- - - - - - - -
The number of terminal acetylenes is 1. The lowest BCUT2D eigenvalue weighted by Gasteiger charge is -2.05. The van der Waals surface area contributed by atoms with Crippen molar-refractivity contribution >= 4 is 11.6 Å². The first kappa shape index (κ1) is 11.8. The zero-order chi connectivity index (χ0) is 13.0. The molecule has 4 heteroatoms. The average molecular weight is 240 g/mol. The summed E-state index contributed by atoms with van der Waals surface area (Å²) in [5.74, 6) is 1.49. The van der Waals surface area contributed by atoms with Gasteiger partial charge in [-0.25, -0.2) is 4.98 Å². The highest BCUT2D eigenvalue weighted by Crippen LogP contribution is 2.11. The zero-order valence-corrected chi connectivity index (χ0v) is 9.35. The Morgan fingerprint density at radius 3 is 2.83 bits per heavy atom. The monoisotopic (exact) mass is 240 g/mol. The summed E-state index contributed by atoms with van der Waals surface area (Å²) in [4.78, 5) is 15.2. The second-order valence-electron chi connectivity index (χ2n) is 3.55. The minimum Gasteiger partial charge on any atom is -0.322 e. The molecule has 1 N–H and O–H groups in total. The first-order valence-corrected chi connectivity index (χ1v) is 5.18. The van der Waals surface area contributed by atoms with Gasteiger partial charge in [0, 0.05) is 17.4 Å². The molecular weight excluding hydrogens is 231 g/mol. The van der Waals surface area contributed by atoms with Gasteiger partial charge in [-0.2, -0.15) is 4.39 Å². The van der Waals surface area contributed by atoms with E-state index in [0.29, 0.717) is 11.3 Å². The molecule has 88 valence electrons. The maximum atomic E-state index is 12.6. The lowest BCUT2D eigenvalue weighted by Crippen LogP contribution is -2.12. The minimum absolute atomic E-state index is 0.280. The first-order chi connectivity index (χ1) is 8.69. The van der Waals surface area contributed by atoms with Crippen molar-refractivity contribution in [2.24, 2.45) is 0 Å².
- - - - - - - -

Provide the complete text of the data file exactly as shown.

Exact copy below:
The number of terminal acetylenes is 1. The lowest BCUT2D eigenvalue weighted by Gasteiger charge is -2.05. The van der Waals surface area contributed by atoms with Crippen molar-refractivity contribution >= 4 is 11.6 Å². The first kappa shape index (κ1) is 11.8. The zero-order chi connectivity index (χ0) is 13.0. The molecule has 4 heteroatoms. The average molecular weight is 240 g/mol. The summed E-state index contributed by atoms with van der Waals surface area (Å²) in [5.74, 6) is 1.49. The van der Waals surface area contributed by atoms with Gasteiger partial charge in [-0.25, -0.2) is 4.98 Å². The highest BCUT2D eigenvalue weighted by Crippen LogP contribution is 2.11. The zero-order valence-corrected chi connectivity index (χ0v) is 9.35. The Morgan fingerprint density at radius 3 is 2.83 bits per heavy atom. The monoisotopic (exact) mass is 240 g/mol. The summed E-state index contributed by atoms with van der Waals surface area (Å²) in [4.78, 5) is 15.2. The second-order valence-electron chi connectivity index (χ2n) is 3.55. The minimum Gasteiger partial charge on any atom is -0.322 e. The molecule has 1 N–H and O–H groups in total. The first-order valence-corrected chi connectivity index (χ1v) is 5.18. The van der Waals surface area contributed by atoms with Gasteiger partial charge in [0, 0.05) is 17.4 Å². The molecular weight excluding hydrogens is 231 g/mol. The van der Waals surface area contributed by atoms with Gasteiger partial charge in [-0.2, -0.15) is 4.39 Å². The van der Waals surface area contributed by atoms with E-state index in [0.29, 0.717) is 11.3 Å². The molecule has 88 valence electrons. The maximum atomic E-state index is 12.6. The lowest BCUT2D eigenvalue weighted by Crippen LogP contribution is -2.12. The minimum absolute atomic E-state index is 0.280. The first-order chi connectivity index (χ1) is 8.69. The van der Waals surface area contributed by atoms with Crippen molar-refractivity contribution in [2.24, 2.45) is 0 Å².